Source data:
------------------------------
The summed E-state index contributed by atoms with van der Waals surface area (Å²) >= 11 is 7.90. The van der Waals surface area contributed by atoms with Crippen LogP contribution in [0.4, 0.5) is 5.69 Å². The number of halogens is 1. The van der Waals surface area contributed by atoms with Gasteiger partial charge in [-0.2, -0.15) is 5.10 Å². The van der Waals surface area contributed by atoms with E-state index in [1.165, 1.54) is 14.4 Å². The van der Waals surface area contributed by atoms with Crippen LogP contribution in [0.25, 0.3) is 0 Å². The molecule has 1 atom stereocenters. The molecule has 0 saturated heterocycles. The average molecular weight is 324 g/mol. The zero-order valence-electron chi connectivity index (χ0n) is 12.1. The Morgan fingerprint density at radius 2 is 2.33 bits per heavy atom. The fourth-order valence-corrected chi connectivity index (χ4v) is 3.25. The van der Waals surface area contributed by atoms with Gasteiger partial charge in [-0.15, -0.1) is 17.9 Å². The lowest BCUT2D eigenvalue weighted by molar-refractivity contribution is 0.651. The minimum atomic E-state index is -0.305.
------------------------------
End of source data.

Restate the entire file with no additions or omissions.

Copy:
The summed E-state index contributed by atoms with van der Waals surface area (Å²) >= 11 is 7.90. The van der Waals surface area contributed by atoms with Crippen LogP contribution in [0.4, 0.5) is 5.69 Å². The number of halogens is 1. The van der Waals surface area contributed by atoms with Gasteiger partial charge in [-0.2, -0.15) is 5.10 Å². The van der Waals surface area contributed by atoms with E-state index in [1.165, 1.54) is 14.4 Å². The van der Waals surface area contributed by atoms with Crippen LogP contribution in [0.25, 0.3) is 0 Å². The molecule has 1 atom stereocenters. The molecule has 0 saturated heterocycles. The average molecular weight is 324 g/mol. The zero-order valence-electron chi connectivity index (χ0n) is 12.1. The Morgan fingerprint density at radius 2 is 2.33 bits per heavy atom. The fourth-order valence-corrected chi connectivity index (χ4v) is 3.25. The van der Waals surface area contributed by atoms with Gasteiger partial charge in [-0.15, -0.1) is 17.9 Å². The lowest BCUT2D eigenvalue weighted by molar-refractivity contribution is 0.651. The minimum atomic E-state index is -0.305.